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Author: lorenzo2 Big red star, 1000 posts Old School Fool Add to my Favorite Fools Ignore this person (you won't see their posts anymore) Number: of 121150  
Subject: Re: Revocable trust or not... Date: 1/30/2002 7:33 PM
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You can avoid probate by titling bank accounts, brokerage account as joint tenants.

It's true that there's no probate if ONE of the two joint tenants dies; in that case, the survivor simply assumes full ownership. But the original post referred to the death of both husband and wife. That's when you need the house (or other asset) held in trust. Otherwise, it's probate time.

And it's true that the unifed credit has gone up, and will be going up quite a bit more in the next 8-9 years. That eases the estate tax hit, but doesn't help if you're trying to avoid probate. (And all that tax stuff reverts to the old way in 2010 anyway - last year's tax law has a sunset clause. But I think it's likely that congress will fix that between now and then...)

Lorenzo, I hope you land somewhere, for free, that you feel at home. If not, come on back to TMF. It is such a great caring family of people who warn you and give you information. To me it is well worth the $30 a year; what is that, one dinner out minus the wine?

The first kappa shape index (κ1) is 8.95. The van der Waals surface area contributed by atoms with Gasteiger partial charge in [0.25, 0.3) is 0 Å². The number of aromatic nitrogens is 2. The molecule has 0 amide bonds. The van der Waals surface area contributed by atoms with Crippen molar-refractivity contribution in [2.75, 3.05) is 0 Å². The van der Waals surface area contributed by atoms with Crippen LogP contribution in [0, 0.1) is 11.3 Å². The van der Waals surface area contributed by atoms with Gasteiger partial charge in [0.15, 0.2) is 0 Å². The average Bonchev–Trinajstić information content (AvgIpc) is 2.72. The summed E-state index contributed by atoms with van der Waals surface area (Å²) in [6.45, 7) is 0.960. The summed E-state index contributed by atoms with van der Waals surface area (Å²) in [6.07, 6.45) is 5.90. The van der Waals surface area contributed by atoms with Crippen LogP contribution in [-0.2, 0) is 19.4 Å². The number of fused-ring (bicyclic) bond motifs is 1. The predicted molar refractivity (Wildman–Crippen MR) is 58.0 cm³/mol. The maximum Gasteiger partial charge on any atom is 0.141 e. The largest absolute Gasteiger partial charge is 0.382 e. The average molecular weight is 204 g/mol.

It's not about $30 a year. I've just recently become Foolish enough to switch from my mid-priced broker to a deep discount broker, and expect to pay roughly $1000 less in commissions this year than I did last year. So I can well afford $30. It's more a question of what these boards will look like after the Ides of February. A great many talented and prolific posters are staying, gratis. Good for them. But whose questions are they going to answer? I expect that most of people who pose questions will be reluctant, or unable, to pay the Brothers' fee. Re this tax board, at least, as one other poster said in another string - "heck, I'll just take my $30 and go to H&R Block" - or buy TurboTax, or something else.

I also see the new fee policy as a bit of a broken promise. Early on, the Motley Fool was about taking charge of your finances and your life. Don't pay for advice, you can do it on your own - there's this great community of independent souls out there who want to help! Well, in the last six months, the Motley Fool has changed course. First they offered a fee-based investment advisory service. Now fee-based bulletin boards. What's next, a fee for stock quotes, or for using the My Fool feature? Enough is enough. The internet's a pretty big place, and the public library is just down the street.
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